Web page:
Like Steve Martin, Bill Cosby has always had strong opinions when it comes to comedy. Martin was famous for saying that "comedy is serious business," and Cosby would no doubt agree. In one interview, Cosby was quoted as being critical of Saturday Night Live because he seemed to feel that some of the parodies could be mean-spirited. (Yes, they can, but SNL at its best can be insanely funny). In a nutshell, the one-time jazz drummer turned actor/comedian was saying that comedians have a responsibility not to be hurtful. So it isn't surprising that his 1976 R&B album Bill Cosby Is Not Himself These Days -- which contains parodies of major soul singers of the 1970s -- offers a disclaimer stating that the parodies are "all in good fun, of course, with no harm meant to any of these fine artists whom Bill greatly admires." But then, the disclaimer wasn't really necessary because none of the parodies come across as condescending -- quite the contrary. When Cosby parodies James Brown on "I Luv Myself Better Than I Luv Myself," the Pointer Sisters on "Chick on the Side," or Barry White on the hit "Yes, Yes, Yes," he gives the impression that he genuinely respects their contributions to Afro-American culture. And having been a musician himself, Cosby played with his share of jazz greats before leaving Philadelphia for Los Angeles, he knows how much sweat and hard work can go into a person's music. Not everything on this vinyl LP is great; some of it is only mildly amusing. But the best parts of the album are flat-out hilarious.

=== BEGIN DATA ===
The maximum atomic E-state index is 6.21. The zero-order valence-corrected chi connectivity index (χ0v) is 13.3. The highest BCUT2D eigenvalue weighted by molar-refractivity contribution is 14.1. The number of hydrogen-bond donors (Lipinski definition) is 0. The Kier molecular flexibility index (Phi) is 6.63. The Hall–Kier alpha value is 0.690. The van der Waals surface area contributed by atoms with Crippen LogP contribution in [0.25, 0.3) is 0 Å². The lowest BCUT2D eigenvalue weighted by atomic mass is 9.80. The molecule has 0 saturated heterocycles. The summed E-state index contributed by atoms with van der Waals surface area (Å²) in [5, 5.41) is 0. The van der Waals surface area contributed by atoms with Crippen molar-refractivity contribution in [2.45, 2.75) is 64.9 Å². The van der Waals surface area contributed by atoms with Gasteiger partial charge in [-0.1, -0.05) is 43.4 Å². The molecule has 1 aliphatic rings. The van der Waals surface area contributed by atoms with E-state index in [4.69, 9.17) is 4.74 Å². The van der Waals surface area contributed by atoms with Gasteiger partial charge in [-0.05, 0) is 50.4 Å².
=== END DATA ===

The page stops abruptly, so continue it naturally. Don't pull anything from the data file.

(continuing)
AllMusic Review by Alex Henderson